Thursday, 12 June 2008

Reality Show Clip Time

The title is from The Soup, the world's best tv show ever (see ) when host Joel McHale takes the piss out of the worst of America's reality shows. Well, that's the caption that pops up, but Mr McHale usually just looks into camera and screams "it's reaali'eee' hoe ipppp ime!!"

My thought today, with the meeja websites full of Apprentice bumper ratings news, Big Brother bullying rows and the like, is why... well, er, just... WHY?

Apprentice is massively popular - as well it should be, a well-produced show and a worldwide format. BB is less popular generally but hugely high-rating for that all important (to C4 and advertisers) yoot audience.

But I can't be arsed with either of them, and was wondering why.

BB first. My view is that the first series was genius - original, compelling, a good mix of people and a genuinely interesting premise. Series 2... well, fatigue set in and I thought I'd kinda seen it all before. And now it's up to series 9. Or 15 if you include the celebrity versions and that very odd thing they did last time instead of the celebrity thing.

The reason I find it unwatchable is simple. The contestants - and that's what they are, not 'housemates' - know the construct. They are aware that by being chosen to be on the show that they've made it. By the time they step out of that limo to enter the set - and that's what it is, a set, not a 'house' - they're famous. And that's what every spoddy yoot watching wants to be. Famous. Even if it's for being thick, like millionaire Jade Goody, the average young viewer watching just wants to be An Celebrity.

So there's no jeopardy at all in the format any more, as all the contestants have won. The meeja often forget or ignore the actual winner in favour of someone else (Ms Goody versus that Christian virgin man from a Scottish isle who disappeared after winning). The contestants will forever have the prefix "former Big Brother star" in front of their name. Someone somewhere will always recognise them. And that, to them and to the audience, is champion.

So what's the point of watching these people sit in a set dressing up, getting drunk, being split into groups and slavishly following the dictats of a bunch of producers in a darkened room, pretending it's all Very Important Indeed. When it's not. As the contestants in series one sang occasionally "it's only a game show". Bet that annoyed the producers no end.

Apprentice is different, in that it's all pre-recorded and the press, oddly, go along with the conceit of it happening sorta-kinda-now. The fact the Guardian do a live web blog when it's being broadcast is one of the oddest things I've ever encountered. There are preview tapes of the show available. Why watch it live and type stuff up like it's new? It's not. It's on tape.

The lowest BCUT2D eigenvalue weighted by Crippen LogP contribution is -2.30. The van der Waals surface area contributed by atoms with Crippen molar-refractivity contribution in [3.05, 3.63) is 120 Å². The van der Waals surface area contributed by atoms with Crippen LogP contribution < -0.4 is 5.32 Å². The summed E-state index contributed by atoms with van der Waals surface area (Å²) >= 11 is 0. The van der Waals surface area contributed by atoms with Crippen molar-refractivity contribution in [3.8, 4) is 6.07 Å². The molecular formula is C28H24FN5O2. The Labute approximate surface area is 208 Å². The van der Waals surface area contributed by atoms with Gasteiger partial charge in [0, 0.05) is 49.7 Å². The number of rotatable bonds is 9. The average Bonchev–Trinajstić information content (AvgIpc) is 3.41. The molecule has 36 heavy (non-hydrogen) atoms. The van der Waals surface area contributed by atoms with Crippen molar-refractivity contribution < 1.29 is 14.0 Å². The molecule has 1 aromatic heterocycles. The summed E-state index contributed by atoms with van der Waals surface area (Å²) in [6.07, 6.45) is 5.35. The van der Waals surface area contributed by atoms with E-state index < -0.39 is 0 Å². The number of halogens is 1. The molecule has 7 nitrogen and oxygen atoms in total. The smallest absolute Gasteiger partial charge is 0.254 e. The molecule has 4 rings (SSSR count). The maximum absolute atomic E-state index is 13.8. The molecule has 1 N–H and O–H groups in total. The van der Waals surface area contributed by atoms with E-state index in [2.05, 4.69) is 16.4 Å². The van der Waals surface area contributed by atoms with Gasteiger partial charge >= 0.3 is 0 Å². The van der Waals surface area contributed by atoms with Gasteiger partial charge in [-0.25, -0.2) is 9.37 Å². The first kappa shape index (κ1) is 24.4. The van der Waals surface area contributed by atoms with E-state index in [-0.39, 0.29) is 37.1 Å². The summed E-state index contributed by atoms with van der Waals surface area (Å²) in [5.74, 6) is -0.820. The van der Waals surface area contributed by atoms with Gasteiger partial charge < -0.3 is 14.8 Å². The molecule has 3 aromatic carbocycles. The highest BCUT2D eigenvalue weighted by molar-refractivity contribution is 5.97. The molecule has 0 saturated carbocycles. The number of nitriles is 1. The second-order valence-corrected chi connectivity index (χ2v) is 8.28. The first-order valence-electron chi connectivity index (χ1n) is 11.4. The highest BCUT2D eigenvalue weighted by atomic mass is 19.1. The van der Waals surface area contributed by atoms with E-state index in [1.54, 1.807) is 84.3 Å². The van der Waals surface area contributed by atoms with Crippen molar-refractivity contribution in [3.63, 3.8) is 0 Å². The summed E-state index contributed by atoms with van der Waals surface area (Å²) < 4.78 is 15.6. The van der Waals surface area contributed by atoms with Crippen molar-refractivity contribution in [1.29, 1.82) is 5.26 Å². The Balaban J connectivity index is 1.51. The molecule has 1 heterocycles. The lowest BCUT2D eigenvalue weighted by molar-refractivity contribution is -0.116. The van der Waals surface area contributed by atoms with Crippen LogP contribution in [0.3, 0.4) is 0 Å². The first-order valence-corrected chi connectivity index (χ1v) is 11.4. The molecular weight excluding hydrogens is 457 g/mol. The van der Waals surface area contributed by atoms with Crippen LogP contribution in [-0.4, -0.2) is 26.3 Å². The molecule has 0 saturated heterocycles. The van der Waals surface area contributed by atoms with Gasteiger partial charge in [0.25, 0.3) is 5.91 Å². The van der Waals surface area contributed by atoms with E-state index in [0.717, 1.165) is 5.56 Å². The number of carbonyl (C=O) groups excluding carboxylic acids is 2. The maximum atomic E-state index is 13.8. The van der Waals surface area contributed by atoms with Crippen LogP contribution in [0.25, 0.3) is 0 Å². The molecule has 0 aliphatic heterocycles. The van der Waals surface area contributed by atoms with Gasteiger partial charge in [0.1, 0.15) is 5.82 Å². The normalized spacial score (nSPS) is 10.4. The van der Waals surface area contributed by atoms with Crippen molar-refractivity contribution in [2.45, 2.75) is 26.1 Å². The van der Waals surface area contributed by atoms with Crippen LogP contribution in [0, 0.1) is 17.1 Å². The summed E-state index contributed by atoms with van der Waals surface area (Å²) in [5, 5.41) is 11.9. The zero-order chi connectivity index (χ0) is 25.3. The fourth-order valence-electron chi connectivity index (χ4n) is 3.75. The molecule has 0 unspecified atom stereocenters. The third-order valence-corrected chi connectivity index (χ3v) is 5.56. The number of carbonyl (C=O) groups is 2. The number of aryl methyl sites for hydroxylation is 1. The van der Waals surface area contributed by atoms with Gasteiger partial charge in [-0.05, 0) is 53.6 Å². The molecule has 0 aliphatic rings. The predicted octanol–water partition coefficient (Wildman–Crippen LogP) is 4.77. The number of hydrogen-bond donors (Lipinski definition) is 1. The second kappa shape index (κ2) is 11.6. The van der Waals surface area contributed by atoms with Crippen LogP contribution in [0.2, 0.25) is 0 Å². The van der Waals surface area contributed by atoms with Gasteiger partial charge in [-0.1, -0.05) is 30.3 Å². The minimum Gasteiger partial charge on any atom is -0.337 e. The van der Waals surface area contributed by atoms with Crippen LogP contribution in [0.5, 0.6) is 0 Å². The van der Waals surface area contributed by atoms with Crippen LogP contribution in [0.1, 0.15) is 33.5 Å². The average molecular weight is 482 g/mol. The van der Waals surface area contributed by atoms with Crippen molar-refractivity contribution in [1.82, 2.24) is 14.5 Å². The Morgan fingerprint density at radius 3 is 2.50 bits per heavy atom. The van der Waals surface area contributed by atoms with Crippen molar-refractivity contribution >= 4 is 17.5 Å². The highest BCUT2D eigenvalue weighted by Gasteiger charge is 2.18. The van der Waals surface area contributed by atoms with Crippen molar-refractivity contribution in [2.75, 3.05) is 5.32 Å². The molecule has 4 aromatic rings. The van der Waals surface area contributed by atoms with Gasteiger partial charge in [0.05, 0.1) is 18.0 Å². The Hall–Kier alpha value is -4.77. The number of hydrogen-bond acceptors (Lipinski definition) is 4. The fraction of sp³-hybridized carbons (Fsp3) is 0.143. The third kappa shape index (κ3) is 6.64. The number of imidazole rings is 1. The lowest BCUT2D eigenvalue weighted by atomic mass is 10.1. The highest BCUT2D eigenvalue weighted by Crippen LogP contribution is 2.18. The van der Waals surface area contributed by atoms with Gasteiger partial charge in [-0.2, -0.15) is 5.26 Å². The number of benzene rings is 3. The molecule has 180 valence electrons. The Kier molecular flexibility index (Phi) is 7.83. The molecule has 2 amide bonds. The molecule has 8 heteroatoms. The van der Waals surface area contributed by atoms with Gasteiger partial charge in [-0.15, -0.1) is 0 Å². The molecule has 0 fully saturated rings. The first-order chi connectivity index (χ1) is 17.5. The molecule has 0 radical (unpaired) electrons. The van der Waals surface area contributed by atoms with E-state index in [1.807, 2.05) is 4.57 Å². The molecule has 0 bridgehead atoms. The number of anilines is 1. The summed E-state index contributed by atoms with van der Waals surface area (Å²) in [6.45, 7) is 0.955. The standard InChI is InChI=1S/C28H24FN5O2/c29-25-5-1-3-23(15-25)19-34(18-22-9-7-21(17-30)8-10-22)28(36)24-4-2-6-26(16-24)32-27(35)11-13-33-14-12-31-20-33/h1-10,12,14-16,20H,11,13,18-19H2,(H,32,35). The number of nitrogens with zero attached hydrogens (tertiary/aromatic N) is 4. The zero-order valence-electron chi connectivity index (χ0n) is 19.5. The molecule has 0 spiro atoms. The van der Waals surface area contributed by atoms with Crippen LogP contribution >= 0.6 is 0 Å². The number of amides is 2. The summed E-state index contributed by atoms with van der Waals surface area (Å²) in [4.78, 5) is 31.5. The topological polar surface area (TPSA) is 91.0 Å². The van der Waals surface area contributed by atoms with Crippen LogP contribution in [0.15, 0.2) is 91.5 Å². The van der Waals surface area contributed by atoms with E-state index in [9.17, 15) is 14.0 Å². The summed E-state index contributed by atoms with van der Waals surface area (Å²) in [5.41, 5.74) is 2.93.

In some ways this show is more harmful than the wannabe-Heat-cover-star mentality of BB. It encourages the idea that to succeed in business you have to be a right twat, mouthing corporate speak, destroying all others and being a sneaky, underhanded, evil arsewipe.

What a load of shite. Yes, in some businesses you need to be ruthless. But if you act like a total twunt all the time, no-one you work with will like you. And at some point in the future, when you go for an interview for a better job, the person in front of you will be someone you shafted previously. And they'll smile sweetly as they hire someone else...

The even funnier thing is Sir Alan Sugar being presented as this incredibly successful business guru. Er, right. SAS (as no-one abbreviates his name) runs a small company that doesn't really produce much of note. When did you last actually choose to buy an Amstrad product? You may have a Sky box with that brand on, but you get sent them for nowt when you subscribe. SAS runs a company no-one would actually choose to buy a product from. His brand name is worth as much as Saisho or Matsui, the two pretend names that Dixons and Currys used for their own brand rubbish cheapo tellies*

Amstrad's last products, that awful email phone and the anti-wrinkle zapper, are the sort of thing you see advertised in the back of Sunday supplements, like elasticated-waist fat pants and baths with doors in them. SAS makes lots of money, but that's from property he's accumulated - wisely and very efficiently, sure, but not exactly rocket science. Amstrad itself makes little profit.

But, oh no, working for him is like worshipping at the feet of a modern day God of business. Pffft. Loada shite.

So Apprentice doesn't work for me either as it's a bunch of over-gelled hateful sales people doing crappy challenges to get a pointless job they probably won't even take up. Where's the jeopardy? The contestants on this show are the BB contestants for a slightly upmarket and older demographic - being interviewed by Steve Wright on Radio 2 or the Mail, instead of Moylesy and the Star.

Or maybe I'm just getting old.

*Dixons and Currys purposely picked Japanese-sounding brand names for their own stuff as people liked buying Japanese brands, as they were seen as reliable and high-quality. Anyone who had the misfortune to own a Saisho tv or a Matsui hi-fi (my hand is in the air at this point) will know these were, to be frank, unreliable creap crap.


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